Ava DuVernay has been at Sundance, visible and accessible just as all of Hollywood is focusing on #OscarsSoWhite and the criticism of not only the Academy Awards but also of big machine entertainment overall. As you know, Ava directed Selma which was nominated for Best Picture but ignored in other major categories. She’s been very vocal in her disappointment in the lack of representation, not just at the Oscars but throughout the industry overall.

So, this week, when asked about the diversity discussion, Ava told the New York Times that she wants to stop using that word, “diversity”:

“I hate that word so, so much. I feel it’s a medicinal word that has no emotional resonance, and this is a really emotional issue,” she said. “It’s emotional for artists who are women and people of color to have less value placed on our worldview.”

Better words? Inclusion, she said, or belonging. “There’s a belonging problem in Hollywood,” Ms. DuVernay said, “Who dictates who belongs? The very body who dictates that looks all one way.”

Click here for the full NYT piece on Ava’s perspective from Sundance.

When I read the article, I wondered if I was contributing to the problem by my consistent use of the word “diversity”. Does “diversity” divide more than it unites? Opponents of the word, like Ava, posit that diversity’s highlights segmentation and puts the focus on the “other” as opposed to supporting and encouraging acceptance and, as she puts it, belonging and inclusion. Googling the subject led me to this piece in The Atlantic about how using and repeating the word “diversity” eventually “depersonalises” those who’ve been marginalised. Click here to read it.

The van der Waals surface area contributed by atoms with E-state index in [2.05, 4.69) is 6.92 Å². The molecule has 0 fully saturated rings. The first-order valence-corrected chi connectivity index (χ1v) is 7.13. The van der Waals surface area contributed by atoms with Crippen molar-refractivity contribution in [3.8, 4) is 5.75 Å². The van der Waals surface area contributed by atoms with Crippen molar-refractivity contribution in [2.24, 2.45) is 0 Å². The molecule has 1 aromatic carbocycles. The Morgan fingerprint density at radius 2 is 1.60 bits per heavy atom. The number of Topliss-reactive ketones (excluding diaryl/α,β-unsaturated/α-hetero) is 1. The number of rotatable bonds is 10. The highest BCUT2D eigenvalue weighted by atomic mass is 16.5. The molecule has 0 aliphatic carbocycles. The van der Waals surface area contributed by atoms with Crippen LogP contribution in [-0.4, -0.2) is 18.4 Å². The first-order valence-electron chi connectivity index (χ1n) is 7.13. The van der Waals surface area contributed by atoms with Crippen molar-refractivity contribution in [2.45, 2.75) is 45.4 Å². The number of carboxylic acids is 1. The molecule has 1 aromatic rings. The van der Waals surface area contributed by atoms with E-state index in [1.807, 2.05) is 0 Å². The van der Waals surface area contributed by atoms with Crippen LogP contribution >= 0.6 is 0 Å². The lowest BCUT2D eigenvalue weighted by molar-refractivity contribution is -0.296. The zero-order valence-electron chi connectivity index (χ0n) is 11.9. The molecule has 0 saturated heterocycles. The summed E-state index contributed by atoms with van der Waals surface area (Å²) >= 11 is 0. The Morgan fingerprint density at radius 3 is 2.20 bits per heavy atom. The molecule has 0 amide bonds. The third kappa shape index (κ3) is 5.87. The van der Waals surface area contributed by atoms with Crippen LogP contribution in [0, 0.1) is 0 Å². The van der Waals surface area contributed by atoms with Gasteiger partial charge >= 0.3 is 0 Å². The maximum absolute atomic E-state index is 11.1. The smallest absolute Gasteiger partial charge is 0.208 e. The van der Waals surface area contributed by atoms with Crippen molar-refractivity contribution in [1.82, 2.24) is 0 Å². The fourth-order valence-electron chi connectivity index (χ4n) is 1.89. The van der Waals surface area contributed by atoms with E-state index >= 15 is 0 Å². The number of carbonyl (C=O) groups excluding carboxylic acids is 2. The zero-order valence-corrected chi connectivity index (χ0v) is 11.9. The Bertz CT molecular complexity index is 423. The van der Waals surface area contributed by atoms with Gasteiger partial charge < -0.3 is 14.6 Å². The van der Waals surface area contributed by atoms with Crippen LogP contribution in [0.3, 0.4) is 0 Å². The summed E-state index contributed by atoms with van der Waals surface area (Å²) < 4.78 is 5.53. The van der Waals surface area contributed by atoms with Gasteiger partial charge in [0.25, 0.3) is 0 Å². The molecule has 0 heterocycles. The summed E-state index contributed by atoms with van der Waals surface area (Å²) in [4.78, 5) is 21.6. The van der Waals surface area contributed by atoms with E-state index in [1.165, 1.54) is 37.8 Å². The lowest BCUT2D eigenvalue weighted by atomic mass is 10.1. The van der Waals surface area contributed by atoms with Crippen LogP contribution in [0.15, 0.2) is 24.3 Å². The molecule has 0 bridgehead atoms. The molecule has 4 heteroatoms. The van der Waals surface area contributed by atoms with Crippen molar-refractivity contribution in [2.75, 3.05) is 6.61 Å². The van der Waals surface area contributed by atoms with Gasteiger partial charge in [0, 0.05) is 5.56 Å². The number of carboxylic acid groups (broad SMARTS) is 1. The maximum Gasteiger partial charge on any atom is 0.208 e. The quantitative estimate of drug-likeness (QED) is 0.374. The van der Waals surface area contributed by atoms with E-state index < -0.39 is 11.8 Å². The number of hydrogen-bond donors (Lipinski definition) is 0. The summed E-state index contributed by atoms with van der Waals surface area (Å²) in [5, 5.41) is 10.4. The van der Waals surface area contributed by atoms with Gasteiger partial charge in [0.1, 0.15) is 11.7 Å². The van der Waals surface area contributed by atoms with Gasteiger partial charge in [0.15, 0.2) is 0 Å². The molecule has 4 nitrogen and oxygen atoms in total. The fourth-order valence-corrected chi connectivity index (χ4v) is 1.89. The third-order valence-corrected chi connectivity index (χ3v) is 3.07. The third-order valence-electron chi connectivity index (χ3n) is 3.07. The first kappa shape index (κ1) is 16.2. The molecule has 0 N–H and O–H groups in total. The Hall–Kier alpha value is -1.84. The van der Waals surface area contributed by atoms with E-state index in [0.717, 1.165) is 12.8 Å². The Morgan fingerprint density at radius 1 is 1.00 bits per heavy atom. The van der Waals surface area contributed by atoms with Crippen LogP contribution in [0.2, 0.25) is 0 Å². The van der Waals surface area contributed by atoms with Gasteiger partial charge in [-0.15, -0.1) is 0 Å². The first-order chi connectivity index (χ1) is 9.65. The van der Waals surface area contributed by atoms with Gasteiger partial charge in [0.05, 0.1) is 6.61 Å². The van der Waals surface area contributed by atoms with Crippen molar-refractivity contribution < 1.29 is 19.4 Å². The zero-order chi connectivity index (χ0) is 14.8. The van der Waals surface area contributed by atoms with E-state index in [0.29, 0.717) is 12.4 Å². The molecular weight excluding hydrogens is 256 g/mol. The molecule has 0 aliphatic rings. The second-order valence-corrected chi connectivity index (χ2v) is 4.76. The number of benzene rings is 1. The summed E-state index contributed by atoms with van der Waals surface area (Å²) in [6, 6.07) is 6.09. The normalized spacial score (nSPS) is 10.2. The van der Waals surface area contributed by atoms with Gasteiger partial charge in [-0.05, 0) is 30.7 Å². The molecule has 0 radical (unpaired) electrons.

All of this reminded me about a high school project I was involved in about, um, “diversity”. Michael Jackson’s Black Or White had just come out. And we did a sketch during school assembly about “tolerance” and how “tolerance” is bullsh-t because it stops short of respect and ends, essentially, at putting up with something you don’t like.

Will and should “diversity” go the way of “tolerance” and be replaced by “belonging” and “inclusion”?